Four of the Apocalypse… is influenced by Easy Rider and attempts to offer up a journey of redemption, but you have to understand that Fulci is at the helm. That means that as soon as you have a tender, feel-good moment, you’re going to be given moments of pure gore, like people skinned alive or used for food. Yet there’s also art to be found, thanks to Fulci’s first of ten collaborations with cinematographer Sergio Salvati. It’s also the first time Fulci would work with Fabio Frizzi on the soundtrack. The result is unlike anything you’ve heard in a spaghetti western.
Day 13 of the Scarecrow Psychotronic Challenge is And on the 13th Day There Was Only Black and White. Greyscale is also acceptable. There was no choice for me other than the master’s finest work: Mario Bava’s seminal Black Sunday.
This was Bava’s directorial debut — although he had already directed several scenes without credit in other films. By 1960’s standards, this is a pretty gory film, leading to it being banned in the UK and chopped up by its US distributor American International Pictures.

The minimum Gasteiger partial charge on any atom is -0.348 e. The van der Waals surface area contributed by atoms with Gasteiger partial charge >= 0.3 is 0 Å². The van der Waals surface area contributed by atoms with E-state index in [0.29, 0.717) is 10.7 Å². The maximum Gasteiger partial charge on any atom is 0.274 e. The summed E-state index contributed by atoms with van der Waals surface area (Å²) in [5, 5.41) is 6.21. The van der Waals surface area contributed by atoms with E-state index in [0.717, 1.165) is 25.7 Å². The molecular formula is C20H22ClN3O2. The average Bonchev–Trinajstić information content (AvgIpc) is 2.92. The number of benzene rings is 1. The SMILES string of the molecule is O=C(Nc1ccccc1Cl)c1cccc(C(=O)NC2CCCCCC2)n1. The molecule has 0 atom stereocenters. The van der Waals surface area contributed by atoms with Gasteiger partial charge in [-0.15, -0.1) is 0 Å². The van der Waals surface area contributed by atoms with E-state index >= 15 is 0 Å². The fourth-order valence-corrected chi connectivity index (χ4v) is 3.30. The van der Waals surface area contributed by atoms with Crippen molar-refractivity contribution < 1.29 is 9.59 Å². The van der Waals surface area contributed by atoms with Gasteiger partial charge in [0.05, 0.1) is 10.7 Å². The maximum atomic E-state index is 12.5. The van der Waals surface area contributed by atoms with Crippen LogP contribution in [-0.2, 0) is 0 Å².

In the 1600’s, the witch Asa Vajda (Barbara Steele, creating her legacy as the horror female supreme) and her lover Javuto are put to death by her brother. Before she is burned at the stake and has a metal mask hammered to her face, she curses their entire family.
Several centuries later, Dr. Thomas Kruvajan and his assistant, Dr. Andre Gorobec (John Richardson, Frankenstein ’80) ae traveling to a medical conference when their carriage breaks down. Of course, they’re in a horror movie, so they wander into an ancient crypt and release Asa from her death mask and getting blood all over her face.
That’s when they meet her descendent Katia (also Steele), whose family lives in the haunted castle that of the Vajdas. Gorobec instantly falls for her and really, can you blame him?
All hell literally breaks loose, with Asa and Javuto coming back from the dead, possessing Dr. Kruvajan and concocting a plan to make Asa immortal by stealing Katia’s youth. Can good triumph against evil? Can you kill a vampire by stabbing wood into its eye socket? Which one is hotter, good or evil Barbara Steele?
A note from reader Edgar Soberon Torchia: “The blood from Dr. Kruvajan’s hand does not get all over Asa’s face. While fighting a bat he breaks the glass covering her face in the tomb. The blood in a piece of glass elegantly falls drop by drop into the empty cavity of Asa’s right eye.”
Thanks for setting us straight!